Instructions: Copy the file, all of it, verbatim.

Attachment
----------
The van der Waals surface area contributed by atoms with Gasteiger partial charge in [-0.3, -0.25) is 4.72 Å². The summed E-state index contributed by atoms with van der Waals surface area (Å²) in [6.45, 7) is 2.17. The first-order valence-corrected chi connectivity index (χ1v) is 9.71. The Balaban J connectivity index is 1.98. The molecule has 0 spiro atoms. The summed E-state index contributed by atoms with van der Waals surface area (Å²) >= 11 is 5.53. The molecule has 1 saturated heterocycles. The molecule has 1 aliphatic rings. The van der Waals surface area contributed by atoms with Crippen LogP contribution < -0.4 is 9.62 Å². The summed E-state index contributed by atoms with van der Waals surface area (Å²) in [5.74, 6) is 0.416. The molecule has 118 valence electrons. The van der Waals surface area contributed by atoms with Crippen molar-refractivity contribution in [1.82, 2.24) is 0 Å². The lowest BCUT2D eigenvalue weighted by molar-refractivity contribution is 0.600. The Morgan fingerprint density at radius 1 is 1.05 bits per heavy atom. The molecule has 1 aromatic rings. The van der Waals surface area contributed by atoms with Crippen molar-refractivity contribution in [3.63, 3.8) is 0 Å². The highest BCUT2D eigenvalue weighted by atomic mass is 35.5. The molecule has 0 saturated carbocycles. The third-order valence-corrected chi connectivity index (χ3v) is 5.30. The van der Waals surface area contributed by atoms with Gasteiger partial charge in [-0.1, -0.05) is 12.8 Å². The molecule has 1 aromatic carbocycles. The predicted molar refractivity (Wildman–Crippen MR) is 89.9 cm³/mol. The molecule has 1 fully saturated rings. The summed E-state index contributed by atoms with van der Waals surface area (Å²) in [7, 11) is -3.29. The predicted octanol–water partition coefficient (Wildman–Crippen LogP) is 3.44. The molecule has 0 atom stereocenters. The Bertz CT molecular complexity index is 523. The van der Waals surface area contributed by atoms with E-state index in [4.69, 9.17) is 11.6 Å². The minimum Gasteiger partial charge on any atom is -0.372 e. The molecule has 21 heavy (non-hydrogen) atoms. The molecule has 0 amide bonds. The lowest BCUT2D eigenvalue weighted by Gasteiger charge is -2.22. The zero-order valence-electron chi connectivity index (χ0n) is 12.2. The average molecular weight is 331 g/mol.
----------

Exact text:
The van der Waals surface area contributed by atoms with Gasteiger partial charge in [-0.3, -0.25) is 4.72 Å². The summed E-state index contributed by atoms with van der Waals surface area (Å²) in [6.45, 7) is 2.17. The first-order valence-corrected chi connectivity index (χ1v) is 9.71. The Balaban J connectivity index is 1.98. The molecule has 0 spiro atoms. The summed E-state index contributed by atoms with van der Waals surface area (Å²) >= 11 is 5.53. The molecule has 1 saturated heterocycles. The molecule has 1 aliphatic rings. The van der Waals surface area contributed by atoms with Crippen LogP contribution < -0.4 is 9.62 Å². The summed E-state index contributed by atoms with van der Waals surface area (Å²) in [5.74, 6) is 0.416. The molecule has 118 valence electrons. The van der Waals surface area contributed by atoms with Crippen molar-refractivity contribution in [1.82, 2.24) is 0 Å². The lowest BCUT2D eigenvalue weighted by molar-refractivity contribution is 0.600. The Morgan fingerprint density at radius 1 is 1.05 bits per heavy atom. The molecule has 1 aromatic rings. The van der Waals surface area contributed by atoms with Crippen molar-refractivity contribution in [3.63, 3.8) is 0 Å². The highest BCUT2D eigenvalue weighted by atomic mass is 35.5. The molecule has 0 saturated carbocycles. The third-order valence-corrected chi connectivity index (χ3v) is 5.30. The van der Waals surface area contributed by atoms with Gasteiger partial charge in [-0.1, -0.05) is 12.8 Å². The molecule has 1 aromatic carbocycles. The predicted molar refractivity (Wildman–Crippen MR) is 89.9 cm³/mol. The molecule has 1 fully saturated rings. The summed E-state index contributed by atoms with van der Waals surface area (Å²) in [7, 11) is -3.29. The predicted octanol–water partition coefficient (Wildman–Crippen LogP) is 3.44. The molecule has 0 atom stereocenters. The Bertz CT molecular complexity index is 523. The van der Waals surface area contributed by atoms with E-state index in [4.69, 9.17) is 11.6 Å². The minimum Gasteiger partial charge on any atom is -0.372 e. The molecule has 21 heavy (non-hydrogen) atoms. The molecule has 0 amide bonds. The lowest BCUT2D eigenvalue weighted by Gasteiger charge is -2.22. The zero-order valence-electron chi connectivity index (χ0n) is 12.2. The average molecular weight is 331 g/mol.